CHAMBERS, Circuit Judge.
The Michaelsons owned a building in Culver City, California. It burned up on July 17, 1959. It was stipulated by all the parties that the loss was $16,000. It is fair to say the risk was a poor one. A few years before, Travelers Insurance Co. had paid a fire loss there and decided it wanted no more of the risk. Apparently Northwestern was the next company to carry the risk, issuing a policy in the amount of $19,000.
Some days before the fire, Northwestern notified its agent, Ernest Peters, that it wanted off the risk and desired to cancel the policy. The Michaelsons were customers of Peters, who was also an agent for the appellee Niagara. After receipt of the advice (but still before the fire), and with the Michaelsons' consent, Peters issued what in the trade is called a "binder" for $19,000 of insurance with Niagara. For short, a binder may be described as "temporary insurance." On July 16, 1963, Niagara wrote Peters that it would accept the risk only for $9,500. The notice was not received until after the fire.
The trial court has determined that each company had insurance in the amount of $19,000 in effect and that the loss should be borne equally by Niagara and Northwestern. Northwestern appeals. Niagara has not appealed, and, indeed, at the trial seems to have made no contention that it had no insurance in
Appellant believes that the Michaelsons cancelled the Northwestern policy by acceding to Peters' offers to get other insurance and by Peters taking the initial steps to get it. It is true that Michaelson testified he didn't intend to have two policies in effect and Peters similarly testified. But the story taken as a whole is susceptible of the inferences that Peters intended to take care of the cancellation of the Northwestern policy by returning the policy — in the face of threatened cancellation by Northwestern. In the vernacular, he was stalling for time. The failure of Peters or Michaelsons to return the policy leads one to think Peters was trying to get for Michaelsons definite insurance for a term, something more than a binder, before voluntarily letting go of the Northwestern policy.
Taking the testimony as a whole, we think the trial court was justified in finding the Northwestern policy was in force on July 17, 1959, and that it had not been cancelled. Appellant bears down too hard, we think, on part of the testimony on the isolated admissions of subjective intent of Peters and Michaelson not communicated to anyone. The whole testimony is subject to the conclusion that Michaelsons and Peters would voluntarily (but in the context of a threat to cancel) substitute the new insurance when the problem was more than temporarily solved. We just cannot clear a windfall for Northwestern on the basis that the temporary binder had been obtained.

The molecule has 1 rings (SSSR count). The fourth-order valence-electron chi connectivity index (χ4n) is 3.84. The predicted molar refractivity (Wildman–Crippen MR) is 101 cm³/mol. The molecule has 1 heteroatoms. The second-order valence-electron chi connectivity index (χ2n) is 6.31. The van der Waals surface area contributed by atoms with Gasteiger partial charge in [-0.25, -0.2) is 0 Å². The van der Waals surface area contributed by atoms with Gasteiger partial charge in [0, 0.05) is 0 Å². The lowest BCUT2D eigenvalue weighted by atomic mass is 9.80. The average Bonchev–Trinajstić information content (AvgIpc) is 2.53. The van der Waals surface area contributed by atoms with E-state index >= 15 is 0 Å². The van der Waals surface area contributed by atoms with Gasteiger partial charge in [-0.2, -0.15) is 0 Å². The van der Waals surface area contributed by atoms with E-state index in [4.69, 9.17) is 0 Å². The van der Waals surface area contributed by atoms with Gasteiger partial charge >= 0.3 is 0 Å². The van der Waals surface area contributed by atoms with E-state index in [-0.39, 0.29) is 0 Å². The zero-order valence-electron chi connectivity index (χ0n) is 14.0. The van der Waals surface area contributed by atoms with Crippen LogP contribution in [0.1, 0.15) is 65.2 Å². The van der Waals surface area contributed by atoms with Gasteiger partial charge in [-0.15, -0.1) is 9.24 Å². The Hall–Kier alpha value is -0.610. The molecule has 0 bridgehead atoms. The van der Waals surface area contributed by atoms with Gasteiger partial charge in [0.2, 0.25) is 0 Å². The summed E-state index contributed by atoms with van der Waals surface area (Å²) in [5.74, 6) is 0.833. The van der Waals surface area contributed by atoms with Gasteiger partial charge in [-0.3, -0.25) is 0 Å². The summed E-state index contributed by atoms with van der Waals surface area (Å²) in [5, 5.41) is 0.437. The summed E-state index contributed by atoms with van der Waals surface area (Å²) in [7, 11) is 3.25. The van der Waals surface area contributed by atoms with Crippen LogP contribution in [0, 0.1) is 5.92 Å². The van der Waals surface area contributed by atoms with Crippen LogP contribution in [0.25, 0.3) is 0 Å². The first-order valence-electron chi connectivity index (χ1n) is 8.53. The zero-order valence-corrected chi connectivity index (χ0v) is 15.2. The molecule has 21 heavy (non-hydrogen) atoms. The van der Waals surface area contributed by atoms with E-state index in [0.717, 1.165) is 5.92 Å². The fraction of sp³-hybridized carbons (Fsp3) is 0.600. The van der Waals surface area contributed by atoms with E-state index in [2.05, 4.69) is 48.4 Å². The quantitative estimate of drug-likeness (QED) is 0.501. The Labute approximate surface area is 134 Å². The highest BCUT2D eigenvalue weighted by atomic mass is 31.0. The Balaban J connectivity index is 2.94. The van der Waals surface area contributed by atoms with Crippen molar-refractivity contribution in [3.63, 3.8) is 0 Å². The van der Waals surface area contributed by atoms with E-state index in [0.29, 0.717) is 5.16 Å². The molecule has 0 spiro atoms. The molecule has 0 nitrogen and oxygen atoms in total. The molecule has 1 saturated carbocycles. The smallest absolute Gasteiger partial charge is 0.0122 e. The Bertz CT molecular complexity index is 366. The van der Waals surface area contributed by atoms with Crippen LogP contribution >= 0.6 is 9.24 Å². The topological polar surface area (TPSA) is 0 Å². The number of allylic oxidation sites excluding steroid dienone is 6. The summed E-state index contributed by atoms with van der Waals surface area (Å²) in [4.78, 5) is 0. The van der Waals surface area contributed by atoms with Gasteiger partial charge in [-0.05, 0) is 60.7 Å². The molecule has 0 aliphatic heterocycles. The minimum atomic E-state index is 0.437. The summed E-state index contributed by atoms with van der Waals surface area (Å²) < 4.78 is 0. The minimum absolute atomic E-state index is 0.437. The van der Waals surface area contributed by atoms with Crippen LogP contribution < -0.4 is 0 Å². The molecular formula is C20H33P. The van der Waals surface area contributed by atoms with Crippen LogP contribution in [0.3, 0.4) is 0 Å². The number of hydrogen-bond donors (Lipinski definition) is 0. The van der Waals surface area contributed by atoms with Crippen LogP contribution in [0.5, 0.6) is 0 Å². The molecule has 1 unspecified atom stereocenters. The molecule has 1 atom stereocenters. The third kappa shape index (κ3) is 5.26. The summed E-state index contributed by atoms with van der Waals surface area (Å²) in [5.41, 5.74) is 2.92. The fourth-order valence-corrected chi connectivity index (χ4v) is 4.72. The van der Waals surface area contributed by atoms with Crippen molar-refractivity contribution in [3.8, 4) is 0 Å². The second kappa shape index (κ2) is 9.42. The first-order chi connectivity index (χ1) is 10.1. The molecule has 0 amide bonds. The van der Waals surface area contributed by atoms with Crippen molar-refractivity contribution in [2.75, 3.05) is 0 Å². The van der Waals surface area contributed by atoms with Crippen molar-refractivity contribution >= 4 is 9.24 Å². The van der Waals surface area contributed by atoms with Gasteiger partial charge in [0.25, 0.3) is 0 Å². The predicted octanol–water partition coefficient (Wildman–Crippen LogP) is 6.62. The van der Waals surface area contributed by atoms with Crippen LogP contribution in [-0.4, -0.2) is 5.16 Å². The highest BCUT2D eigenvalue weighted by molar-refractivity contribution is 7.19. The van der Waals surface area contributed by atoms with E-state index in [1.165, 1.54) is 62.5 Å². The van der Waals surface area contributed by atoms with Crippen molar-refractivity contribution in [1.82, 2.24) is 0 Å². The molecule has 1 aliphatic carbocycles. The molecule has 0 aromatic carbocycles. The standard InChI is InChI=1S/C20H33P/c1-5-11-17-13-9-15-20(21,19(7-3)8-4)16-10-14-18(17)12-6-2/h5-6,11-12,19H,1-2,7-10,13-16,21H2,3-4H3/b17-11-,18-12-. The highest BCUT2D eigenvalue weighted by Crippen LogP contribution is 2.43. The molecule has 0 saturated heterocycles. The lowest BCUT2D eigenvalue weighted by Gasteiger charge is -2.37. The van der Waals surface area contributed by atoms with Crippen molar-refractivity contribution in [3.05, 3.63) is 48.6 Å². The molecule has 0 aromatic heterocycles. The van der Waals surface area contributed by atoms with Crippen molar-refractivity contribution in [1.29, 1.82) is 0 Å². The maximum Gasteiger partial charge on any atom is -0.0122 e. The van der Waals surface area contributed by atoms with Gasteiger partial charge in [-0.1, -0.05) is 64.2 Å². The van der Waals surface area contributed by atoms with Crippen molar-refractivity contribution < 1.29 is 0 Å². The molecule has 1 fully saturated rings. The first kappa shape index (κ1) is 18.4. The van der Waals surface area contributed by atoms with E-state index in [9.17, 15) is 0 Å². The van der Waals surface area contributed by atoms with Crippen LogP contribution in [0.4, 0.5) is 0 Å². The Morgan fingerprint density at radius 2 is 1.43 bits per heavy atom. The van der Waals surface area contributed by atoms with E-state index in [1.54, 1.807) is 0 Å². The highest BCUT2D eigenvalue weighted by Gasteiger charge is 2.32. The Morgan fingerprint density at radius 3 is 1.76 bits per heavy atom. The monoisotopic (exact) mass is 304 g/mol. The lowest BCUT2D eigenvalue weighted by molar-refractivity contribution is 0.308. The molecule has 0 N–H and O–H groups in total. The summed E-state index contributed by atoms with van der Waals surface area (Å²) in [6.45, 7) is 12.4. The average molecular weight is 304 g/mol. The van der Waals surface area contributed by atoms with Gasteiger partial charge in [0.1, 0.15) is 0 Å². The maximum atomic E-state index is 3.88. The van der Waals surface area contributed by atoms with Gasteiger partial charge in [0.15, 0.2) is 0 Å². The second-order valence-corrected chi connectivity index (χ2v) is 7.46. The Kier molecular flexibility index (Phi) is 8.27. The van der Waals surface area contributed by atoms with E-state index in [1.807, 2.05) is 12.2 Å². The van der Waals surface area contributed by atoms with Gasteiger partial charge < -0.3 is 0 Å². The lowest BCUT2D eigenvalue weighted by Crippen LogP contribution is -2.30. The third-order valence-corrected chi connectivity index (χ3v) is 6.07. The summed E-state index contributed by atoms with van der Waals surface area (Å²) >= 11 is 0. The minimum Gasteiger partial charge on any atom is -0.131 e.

There is no basis for any contention that the Northwestern policy was unilaterally and effectively cancelled by Northwestern as it had a right to do on certain conditions.
On July 15, 1959, Northwestern sent a notice to the mortgagee, Bank of America, as follows:
(It should be noted that the foregoing notice does not purport to say that "the policy is cancelled now as to Michaelsons and ten days hereafter as to Bank of America.")
A similar notice on the same day, July 15, 1959, was sent to Michaelsons as follows:
The foregoing notice is, obviously, the same as the other one except it recites the effective date as five days as to Michaelsons and ten days as to the mortgagee, Bank of America.
Out of the notices we can conclude that there is just no basis for any contention that prior to the fire of July 17 the parties had cancelled the Northwestern policy by mutual agreement. The parol evidence rule surely is applicable.
It is not necessary to rely on any rights of the Bank of America to buttress up the position of Michaelsons. Northwestern itself, as to Michaelson, chose five days. Within five days the loss had occurred.
"But," says Northwestern, "the Northwestern policy was cancelled by the substitution of insurance." This we cannot accept. We have examined all of the cases cited and others. We are mindful that California law governs. Without compelling California authority, we are unwilling to include within the principle of substitution a temporary binder where there is no showing that the new company for the projected term had unqualifiedly "bought" the risk and, indeed, Niagara only accepted it conditionally and partially on July 15, 1959, notice thereof being received after the fire.
While the facts are distinguishable, we think the principles announced in Glens Falls Insurance Co. v. Founders Insurance Co., 209 Cal.App.2d 157, 25 Cal.Rptr. 753, reinforce our conclusions in the instant case.
If there was more than the transitory temporary liability of the binder, then the case would be far different. But we think there ought to be a little order in the withdrawal of liability.
Northwestern had absolute rights to get off the policy on notice irrespective of whether Michaelsons could get any other insurance. This it was attempting to do. We leave it on the ground it chose at the time.